Safe and Sound

Cendera Bank, National Association

Bells, TX
4
Star Rating
Started in 1904, Cendera Bank, National Association is an FDIC-insured bank headquartered in Bells, TX. The bank holds equity of $9.2 million on assets of $92.7 million, according to December 31, 2017, regulatory filings.

U.S. bank customers have $79.5 million on deposit at 3 offices in TX run by 21 full-time employees. With that footprint, the bank holds loans and leases worth $74.6 million, $66.9 million of which are for real estate.

Overall, Bankrate believes that, as of December 31, 2017, Cendera Bank, National Association exhibited a good condition, earning 4 out of 5 stars for safety and soundness. Here's a breakdown of how the bank did on the three important criteria Bankrate used to evaluate American banks.

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THE INSTITUTION'S SCORE

Capital Score

Capital acts as a cushion against losses and provides protection for account holders during times of financial instability for the bank. Therefore, a bank's level of capital is a useful measurement of a bank's financial resilience. When it comes to safety and soundness, more capital is better.

Cendera Bank, National Association received a score of 10 out of a possible 30 points on our test to measure capital adequacy, falling short of the national average of 13.13.

One important measure of this buffer is a bank's Tier 1 capital ratio. Cendera Bank, National Association's Tier 1 capital ratio was 14.90 percent, above the 6 percent level considered adequate by regulators, but under the national average of 25.65 percent. The higher the capital ratio, the better the bank will be able to weather economic headwinds.

Overall, Cendera Bank, National Association held equity amounting to 9.89 percent of its assets, which was lower than the national average of 12.03 percent.

Asset Quality Score

In this test, Bankrate tries to estimate the effect of problem assets, such as unpaid mortgages, on the bank's loan loss reserves and overall capitalization.

Having extensive holdings of these kinds of assets may eventually require a bank to use capital to absorb losses, decreasing its equity buffer. Many of those assets are also likely to be in non-accrual status and thus aren't earning interest for the bank, resulting in depressed earnings and potentially more risk of a future failure.

Cendera Bank, National Association beat out the national average of 37.49 on Bankrate's test of asset quality, racking up 40 out of a possible 40 points .

A handy indicator of asset quality is the percentage of problem assets a bank holds compared to its total assets. As of December 31, 2017, 0.82 percent of Cendera Bank, National Association's loans were noncurrent -- in other words, they were more than 90 days past due or were in non-accrual status. That's below the national average of 1.01 percent.

Banks maintain a reserve known as an "allowance for loan and lease losses" to deal with troubled assets . How large that reserve is can be a handy indicator when evaluating a bank's ability to manage problem assets, especially when compared to the total amount of problematic loans. Unfortunately, the FDIC did not provide information on Cendera Bank, National Association's loan loss allowance in its most recent filings.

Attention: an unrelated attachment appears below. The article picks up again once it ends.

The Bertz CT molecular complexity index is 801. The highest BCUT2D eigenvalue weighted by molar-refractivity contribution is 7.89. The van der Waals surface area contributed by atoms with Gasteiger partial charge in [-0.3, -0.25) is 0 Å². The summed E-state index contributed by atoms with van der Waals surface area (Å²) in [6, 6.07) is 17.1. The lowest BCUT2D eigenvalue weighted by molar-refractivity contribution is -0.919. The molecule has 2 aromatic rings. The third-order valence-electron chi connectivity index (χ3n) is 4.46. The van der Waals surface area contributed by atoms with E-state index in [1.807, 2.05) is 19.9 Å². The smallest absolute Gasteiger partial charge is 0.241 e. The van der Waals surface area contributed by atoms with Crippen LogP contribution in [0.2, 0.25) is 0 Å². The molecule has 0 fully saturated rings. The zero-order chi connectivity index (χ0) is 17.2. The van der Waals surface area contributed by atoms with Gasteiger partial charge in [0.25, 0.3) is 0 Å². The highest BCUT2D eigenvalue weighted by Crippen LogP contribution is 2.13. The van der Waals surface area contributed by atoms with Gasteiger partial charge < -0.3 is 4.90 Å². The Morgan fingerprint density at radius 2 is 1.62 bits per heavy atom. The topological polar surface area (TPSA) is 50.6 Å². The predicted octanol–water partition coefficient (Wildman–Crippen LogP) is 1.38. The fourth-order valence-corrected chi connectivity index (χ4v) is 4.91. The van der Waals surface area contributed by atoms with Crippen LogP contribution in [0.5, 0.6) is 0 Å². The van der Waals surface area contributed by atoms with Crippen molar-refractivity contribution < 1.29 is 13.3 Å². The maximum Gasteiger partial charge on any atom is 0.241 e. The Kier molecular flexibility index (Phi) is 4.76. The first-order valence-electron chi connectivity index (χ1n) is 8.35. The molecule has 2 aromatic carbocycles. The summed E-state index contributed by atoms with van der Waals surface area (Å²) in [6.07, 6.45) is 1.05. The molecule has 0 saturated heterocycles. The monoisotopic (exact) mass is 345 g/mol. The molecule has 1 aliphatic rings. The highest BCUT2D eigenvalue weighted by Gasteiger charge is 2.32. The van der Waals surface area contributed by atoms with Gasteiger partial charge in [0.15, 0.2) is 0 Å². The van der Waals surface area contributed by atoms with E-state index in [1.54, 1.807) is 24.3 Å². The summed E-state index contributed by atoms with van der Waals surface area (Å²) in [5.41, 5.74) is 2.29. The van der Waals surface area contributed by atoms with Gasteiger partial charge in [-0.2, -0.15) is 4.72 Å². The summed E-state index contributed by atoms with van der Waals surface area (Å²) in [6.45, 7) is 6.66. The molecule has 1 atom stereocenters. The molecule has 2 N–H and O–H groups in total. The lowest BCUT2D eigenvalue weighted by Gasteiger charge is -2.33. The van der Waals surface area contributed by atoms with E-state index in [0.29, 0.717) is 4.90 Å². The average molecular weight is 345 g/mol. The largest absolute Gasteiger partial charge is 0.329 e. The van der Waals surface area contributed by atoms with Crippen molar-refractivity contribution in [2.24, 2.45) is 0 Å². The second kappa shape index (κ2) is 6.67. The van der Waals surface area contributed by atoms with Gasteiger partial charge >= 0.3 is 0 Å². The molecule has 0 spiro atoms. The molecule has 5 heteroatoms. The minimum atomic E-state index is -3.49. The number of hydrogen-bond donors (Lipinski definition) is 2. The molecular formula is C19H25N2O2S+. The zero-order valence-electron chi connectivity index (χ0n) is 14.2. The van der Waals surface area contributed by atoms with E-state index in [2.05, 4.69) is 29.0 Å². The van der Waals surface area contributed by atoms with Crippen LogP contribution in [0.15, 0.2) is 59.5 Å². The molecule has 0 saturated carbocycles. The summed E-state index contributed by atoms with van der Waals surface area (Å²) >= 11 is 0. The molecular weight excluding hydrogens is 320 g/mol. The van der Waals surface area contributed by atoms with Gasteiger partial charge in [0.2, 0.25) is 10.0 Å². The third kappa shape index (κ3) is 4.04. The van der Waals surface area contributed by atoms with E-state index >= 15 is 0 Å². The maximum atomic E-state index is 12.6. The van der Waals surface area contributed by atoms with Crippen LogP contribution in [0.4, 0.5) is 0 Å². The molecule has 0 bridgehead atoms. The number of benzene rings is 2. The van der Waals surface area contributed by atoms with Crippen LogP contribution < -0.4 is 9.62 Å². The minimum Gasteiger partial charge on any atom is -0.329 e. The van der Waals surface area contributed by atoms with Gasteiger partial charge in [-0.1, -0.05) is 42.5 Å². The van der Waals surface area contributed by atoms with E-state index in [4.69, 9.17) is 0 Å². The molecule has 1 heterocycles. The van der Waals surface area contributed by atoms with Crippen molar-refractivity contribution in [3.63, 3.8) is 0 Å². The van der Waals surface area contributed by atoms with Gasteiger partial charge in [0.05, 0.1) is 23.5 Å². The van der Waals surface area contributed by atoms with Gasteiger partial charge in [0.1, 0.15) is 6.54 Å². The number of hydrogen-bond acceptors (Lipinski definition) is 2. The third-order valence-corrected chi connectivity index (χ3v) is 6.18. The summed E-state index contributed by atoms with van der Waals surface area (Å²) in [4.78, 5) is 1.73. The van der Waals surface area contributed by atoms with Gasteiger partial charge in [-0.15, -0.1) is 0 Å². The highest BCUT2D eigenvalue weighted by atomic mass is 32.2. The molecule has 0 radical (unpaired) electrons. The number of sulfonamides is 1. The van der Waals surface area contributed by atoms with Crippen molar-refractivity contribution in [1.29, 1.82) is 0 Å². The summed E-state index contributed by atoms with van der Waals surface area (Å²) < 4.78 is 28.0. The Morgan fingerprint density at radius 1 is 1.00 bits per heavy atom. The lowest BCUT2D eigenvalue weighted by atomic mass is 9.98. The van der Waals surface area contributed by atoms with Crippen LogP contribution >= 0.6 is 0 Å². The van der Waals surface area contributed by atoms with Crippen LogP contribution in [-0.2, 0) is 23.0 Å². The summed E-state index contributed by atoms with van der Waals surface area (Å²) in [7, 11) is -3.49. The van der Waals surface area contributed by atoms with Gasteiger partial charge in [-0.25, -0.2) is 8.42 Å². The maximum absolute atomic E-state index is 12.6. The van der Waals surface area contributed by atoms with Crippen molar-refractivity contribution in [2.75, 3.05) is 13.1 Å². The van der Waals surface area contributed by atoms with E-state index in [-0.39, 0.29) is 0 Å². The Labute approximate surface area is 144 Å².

Earnings score

A bank's ability to earn money affects its safety and soundness. Earnings can be retained by the bank, increasing its capital buffer, or be used to address problematic loans, likely making the bank better able to withstand economic shocks. Obviously, banks that are losing money have less ability to do those things.

On Bankrate's earnings test, Cendera Bank, National Association scored 18 out of a possible 30, exceeding the national average of 15.12.

One widely used way to measure a bank's earnings is return on equity, or net income (essentially profit) divided by total equity. Cendera Bank, National Association's most recent annualized quarterly return on equity was 10.27 percent, above the national average of 8.10 percent.

For the twelve months ended December 31, 2017, the bank earned net income of $894,000 on total equity of $9.2 million. The bank reported an annualized return on average assets, or ROA, of 1.03 percent, above the 1 percent deemed satisfactory in accordance with industry standards, and above the average for U.S. banks of 1.00 percent.

WHAT IS SAFE & SOUND?

Bankrate.com's Safe & Sound Ratings provide a star rating system to evaluate the current financial status of financial institutions. The information gathered about banks, credit unions and thrifts is updated as set forth in the Terms of Use of Safe & Sound Ratings and Reports. The Safe & Sound Ratings information is grouped by categories of banks, thrifts and credit unions.

Scoring methodology

Bankrate.com evaluates the financial condition of institutions and assigns a one- to five-star rating for each with five stars representing the highest rating. Institutions with satisfactory performance will generally receive a rating of three or more stars. The majority of institutions fall into the three- to four-star range. An institution with an "NR" rating may be too new to rate or may have limited the publicly available information in their regulatory filings. The "NR" is not an indication of financial strength or weakness. The Safe & Sound rating is believed to be reliable, but the information is not guaranteed. In addition, events since the information was collected may have altered the institution's financial condition.